Design & art go digital

It's being called the Wikipedia of Australian art and design - a new interactive website providing access to information on the work and lives of thousands of artists, designers, curators and architects.

Olley poppies inside

It's been called the Wikipedia of Australian art and design - a new interactive website providing access to information on the work and lives of thousands of artists, designers, curators and architects.

Design & Art Australia Online (DAAO), the first freely accessible online tool of its type in the country, is a partnership between UNSW and the University of Sydney. It currently features more than 12,000 creatives but aims to eventually include information on every Australian artist, designer and architect since colonization.

Led by Professor Ross Harley, Head of Media Arts at UNSW's College of Fine Arts (COFA), the project builds on its predecessor, the Dictionary of Australian Artists Online, which was used exclusively for art history research.

"Art, design and architecture are such close cousins that it made sense to include them all in the one site," says Professor Harley.

"This will allow for fast, accurate, scholarly research into all these disciplines," says Professor Harley. "But it won't just be limited to academics. It will also be available and of use to students, those working in art museums and even members of the public."

The site has been developed by a team of creatives and technicians pulled together by Research Director, Dr Gillian Fuller, a Senior Research Fellow at COFA. Open source and Creative Commons licenced, it allows for individuals outside academia to contribute to the content through crowd sourcing. However the material is moderated by a network of specialists.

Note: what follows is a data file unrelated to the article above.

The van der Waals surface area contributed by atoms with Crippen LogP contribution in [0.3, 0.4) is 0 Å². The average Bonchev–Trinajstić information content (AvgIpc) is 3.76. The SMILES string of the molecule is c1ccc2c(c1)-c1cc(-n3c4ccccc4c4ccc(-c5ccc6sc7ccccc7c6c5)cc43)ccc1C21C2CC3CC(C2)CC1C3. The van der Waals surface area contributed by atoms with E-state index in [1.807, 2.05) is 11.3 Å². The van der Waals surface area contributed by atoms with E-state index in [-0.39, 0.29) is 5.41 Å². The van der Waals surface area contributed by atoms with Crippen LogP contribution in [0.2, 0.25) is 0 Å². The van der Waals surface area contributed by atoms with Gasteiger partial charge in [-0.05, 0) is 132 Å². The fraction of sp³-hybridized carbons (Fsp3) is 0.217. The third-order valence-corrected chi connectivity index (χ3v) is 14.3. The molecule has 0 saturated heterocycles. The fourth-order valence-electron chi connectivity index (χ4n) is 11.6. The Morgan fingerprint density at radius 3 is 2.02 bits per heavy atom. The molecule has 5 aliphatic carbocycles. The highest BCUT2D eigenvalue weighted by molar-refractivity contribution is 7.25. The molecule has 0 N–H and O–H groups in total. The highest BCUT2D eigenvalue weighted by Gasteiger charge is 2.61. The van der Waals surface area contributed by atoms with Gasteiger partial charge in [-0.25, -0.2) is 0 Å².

"The new moderation system not only ensures the data remains accurate but it also has a social media aspect to it. Researchers can find each other, share their research, collaborate with each other," explains Dr Fuller.

"It is also increasing awareness about Australian art and design around the world," she says.

The DAAO has been supported by three ARC Linkage Infrastructure Grants and brings together researchers from ten universities around the country.

The winner of the inaugural Nick Waterlow Scholarship, Kim Goodwin, also worked on the project as part of her award.

$105,000 has been raised to support the scholarship with donations including those from the Darling Foundation, Gordon and Marilyn Darling, Ann Lewis AO, The Luca and Anita Belgiorno-Nettis Foundation, Laura Ainsworth, The Freedman Foundation and The Macquarie Foundation. Another $30,000 is needed to allow this Scholarship to run in perpetuity.

Media contact: Susi Hamilton, UNSW media, 9385 1583